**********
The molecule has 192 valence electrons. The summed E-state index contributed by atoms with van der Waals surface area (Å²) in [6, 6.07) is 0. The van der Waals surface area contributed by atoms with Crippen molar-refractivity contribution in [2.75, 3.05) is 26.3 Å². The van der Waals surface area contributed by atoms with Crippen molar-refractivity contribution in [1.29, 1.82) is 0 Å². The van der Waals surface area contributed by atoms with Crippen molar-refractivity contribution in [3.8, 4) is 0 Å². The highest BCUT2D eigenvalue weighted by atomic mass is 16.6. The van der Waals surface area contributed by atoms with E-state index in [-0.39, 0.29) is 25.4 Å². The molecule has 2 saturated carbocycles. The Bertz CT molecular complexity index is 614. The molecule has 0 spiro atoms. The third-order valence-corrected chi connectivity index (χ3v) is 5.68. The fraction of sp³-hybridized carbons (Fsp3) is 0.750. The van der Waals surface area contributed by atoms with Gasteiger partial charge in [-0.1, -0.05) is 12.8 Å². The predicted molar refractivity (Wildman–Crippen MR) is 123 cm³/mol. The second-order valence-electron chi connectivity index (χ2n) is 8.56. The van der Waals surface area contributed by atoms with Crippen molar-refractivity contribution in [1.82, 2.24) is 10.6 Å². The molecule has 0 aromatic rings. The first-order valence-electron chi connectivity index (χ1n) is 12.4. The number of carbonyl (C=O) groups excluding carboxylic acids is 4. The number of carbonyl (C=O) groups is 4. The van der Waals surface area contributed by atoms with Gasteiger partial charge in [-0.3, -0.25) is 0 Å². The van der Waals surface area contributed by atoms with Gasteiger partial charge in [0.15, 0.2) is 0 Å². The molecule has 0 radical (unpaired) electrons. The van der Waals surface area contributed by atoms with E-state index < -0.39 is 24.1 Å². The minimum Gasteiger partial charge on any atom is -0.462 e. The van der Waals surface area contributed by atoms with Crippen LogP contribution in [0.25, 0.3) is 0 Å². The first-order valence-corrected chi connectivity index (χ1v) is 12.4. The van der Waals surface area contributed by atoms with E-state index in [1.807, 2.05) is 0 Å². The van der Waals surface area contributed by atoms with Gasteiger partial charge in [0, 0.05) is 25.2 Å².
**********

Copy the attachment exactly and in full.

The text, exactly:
The molecule has 192 valence electrons. The summed E-state index contributed by atoms with van der Waals surface area (Å²) in [6, 6.07) is 0. The van der Waals surface area contributed by atoms with Crippen molar-refractivity contribution in [2.75, 3.05) is 26.3 Å². The van der Waals surface area contributed by atoms with Crippen molar-refractivity contribution in [1.29, 1.82) is 0 Å². The van der Waals surface area contributed by atoms with Crippen molar-refractivity contribution in [3.8, 4) is 0 Å². The highest BCUT2D eigenvalue weighted by atomic mass is 16.6. The van der Waals surface area contributed by atoms with E-state index in [-0.39, 0.29) is 25.4 Å². The molecule has 2 saturated carbocycles. The Bertz CT molecular complexity index is 614. The molecule has 0 spiro atoms. The third-order valence-corrected chi connectivity index (χ3v) is 5.68. The fraction of sp³-hybridized carbons (Fsp3) is 0.750. The van der Waals surface area contributed by atoms with Gasteiger partial charge in [-0.1, -0.05) is 12.8 Å². The predicted molar refractivity (Wildman–Crippen MR) is 123 cm³/mol. The second-order valence-electron chi connectivity index (χ2n) is 8.56. The van der Waals surface area contributed by atoms with Crippen molar-refractivity contribution in [1.82, 2.24) is 10.6 Å². The molecule has 0 aromatic rings. The first-order valence-electron chi connectivity index (χ1n) is 12.4. The number of carbonyl (C=O) groups excluding carboxylic acids is 4. The number of carbonyl (C=O) groups is 4. The van der Waals surface area contributed by atoms with Gasteiger partial charge in [-0.3, -0.25) is 0 Å². The van der Waals surface area contributed by atoms with Gasteiger partial charge in [0.15, 0.2) is 0 Å². The molecule has 0 radical (unpaired) electrons. The van der Waals surface area contributed by atoms with E-state index < -0.39 is 24.1 Å². The minimum Gasteiger partial charge on any atom is -0.462 e. The van der Waals surface area contributed by atoms with Crippen LogP contribution in [0.25, 0.3) is 0 Å². The first-order valence-corrected chi connectivity index (χ1v) is 12.4. The van der Waals surface area contributed by atoms with E-state index in [1.807, 2.05) is 0 Å². The van der Waals surface area contributed by atoms with Gasteiger partial charge in [0, 0.05) is 25.2 Å².